Duty Before Holiday

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Duty Before Holiday

The terrible situation in Afghanistan has, unsurprisingly, dominated the news in the past couple of weeks.  The rapid and frenzied US-led withdrawal from the country is seemingly a humiliation for the west.  Many have angrily questioned the sacrifices our military have endured for seemingly nothing.

The chaotic and distressing scenes at Kabul airport were hard to stomach. With haunting memories of the US withdrawal from Saigon at the end of the Vietnam War, we saw frightened and desperate people, so scared of staying, that they risked their lives as they clambered onto aeroplanes and helicopters. With some tragically falling to their deaths.

Things rapidly escalated from bad to worse, with some people so desperate and scared of reprisals from the Taliban they passed their crying children to strangers over barbed wire fencing in a frantic attempt to get them to safety.

Then we had the terrible suicide bombing at Kabul airport that killed over 170 men, women and children. Followed by reprisal drone strikes that also resulted in a number of innocent children among the collateral damage.

The deadline for the western military to leave was the end of August and sadly many people remain trapped with seemingly no path to safe refuge open to them.  There are many who, like the Afghan translators, risked their lives working with the western forces over the past 20 years, who will now be living in constant fear of being identified and brutally “punished” by the Taliban.

The region is now more unstable and hostile than ever before and US forces have seemingly left $billions worth of military equipment behind, including 75,000 vehicles, 200 airplanes and helicopters and 600,000 small arms and light weapons.  Indeed, it has been said the Taliban now has more Black Hawk helicopters than 85 per cent of the countries in the world.

To say this is a serious crisis is an understatement, so it perhaps came as no surprise that last week many were somewhat aghast over claims Foreign Secretary, Dominic Raab, had been unavailable to make a phone call to the Afghan foreign minister about evacuating interpreters who had helped UK forces as he was away on holiday in Crete. Raab’s decision to remain on holiday and allegedly delegate some key actions to junior ministers was blamed for exacerbating the crisis and making it more difficult for many more of those at risk from getting out. As such, he has faced calls to resign over the issue but, so far, Prime Minister Boris Johnson has said he has full confidence in him.

There is understandably mixed reactions to this.  On one hand many will feel, given the governments lengthy need to manage the covid pandemic, a holiday was deserved and there will be others who feel, given the seriousness and international implications of the Afghan crisis, he should have curtailed his holiday.

As a former soldier, I have some personal experience of this. In September 1989, the Ambulance service went on strike.  During that time all military personal with medical training were deployed to cover the striking ambulance personnel.  I was part of that deployment and can remember, for the six months duration of the strike, we all lived in police stations and had to work round the clock shifts.  There were no holidays or days off allowed for anyone throughout, including Christmas.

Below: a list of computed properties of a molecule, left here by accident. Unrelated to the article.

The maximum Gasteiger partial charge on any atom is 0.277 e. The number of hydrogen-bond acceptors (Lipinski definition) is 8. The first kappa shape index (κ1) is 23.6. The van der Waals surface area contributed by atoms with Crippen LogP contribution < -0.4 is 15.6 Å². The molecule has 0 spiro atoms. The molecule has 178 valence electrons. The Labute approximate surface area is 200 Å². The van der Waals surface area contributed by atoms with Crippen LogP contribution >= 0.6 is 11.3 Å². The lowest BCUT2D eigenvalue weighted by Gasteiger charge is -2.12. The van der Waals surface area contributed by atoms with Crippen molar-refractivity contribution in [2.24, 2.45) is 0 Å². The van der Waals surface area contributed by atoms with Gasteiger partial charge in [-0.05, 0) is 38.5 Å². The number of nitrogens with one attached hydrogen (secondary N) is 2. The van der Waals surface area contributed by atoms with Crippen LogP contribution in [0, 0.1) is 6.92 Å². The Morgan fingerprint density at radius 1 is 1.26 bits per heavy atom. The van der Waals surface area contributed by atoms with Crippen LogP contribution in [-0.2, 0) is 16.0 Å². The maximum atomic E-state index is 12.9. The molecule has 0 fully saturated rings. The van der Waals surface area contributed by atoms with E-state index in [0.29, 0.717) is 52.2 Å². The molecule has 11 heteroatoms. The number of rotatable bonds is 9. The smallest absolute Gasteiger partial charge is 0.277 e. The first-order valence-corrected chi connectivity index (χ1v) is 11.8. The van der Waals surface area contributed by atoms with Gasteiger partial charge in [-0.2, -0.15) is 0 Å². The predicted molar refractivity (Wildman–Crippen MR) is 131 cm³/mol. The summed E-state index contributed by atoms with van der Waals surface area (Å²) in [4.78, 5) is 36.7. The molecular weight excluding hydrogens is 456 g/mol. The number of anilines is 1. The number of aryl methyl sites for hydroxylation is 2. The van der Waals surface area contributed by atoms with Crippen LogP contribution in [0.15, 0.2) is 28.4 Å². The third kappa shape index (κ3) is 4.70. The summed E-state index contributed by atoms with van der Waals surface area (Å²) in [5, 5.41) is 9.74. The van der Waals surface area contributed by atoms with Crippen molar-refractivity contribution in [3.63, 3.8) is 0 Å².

Even though the Ambulance strike ended in February 1990, it wasn’t until a further six months in August before I was able to take a much needed break.  I had been on holiday for less than a week when Saddam Hussain decided to invade Kuwait. A few days later I was contacted by the Army and told my holiday was over and to report back to barracks immediately. Disappointing, of course, but that is part of a military career. Above all else, the service comes first.

Indeed, I’ll never forget the words of a senior officer who, when speaking about the mind-set of those who serve in military, said that when the time comes to deploy, it means making decisions on the best use of the time and resources available. If there aren’t enough tools and resources we don’t whinge and we don’t cry. What we do is we improvise, overcome and adapt.  We don’t stop for anything, we continue until we deliver.

Other notable careers with a similar practise are the police.  There have been many situations over the years when police officers in certain forces have had holidays cancelled due to operational requirements.  In my view, parliamentary ministers and senior government positions are also careers where, at times, certain crises or operational necessities override days off and holidays.

Personally, I happen to think that, on the whole, Dominic Raab has been a dedicated cabinet minister who’s worked long hard hours and, no doubt, was looking forward to a break.

However, like the police and military, he should have put duty first and curtailed his holiday sooner to do whatever he can to deal with the horrendous situation in Afghanistan.

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This column was published in the Newcastle Journal on the 2nd September  2021.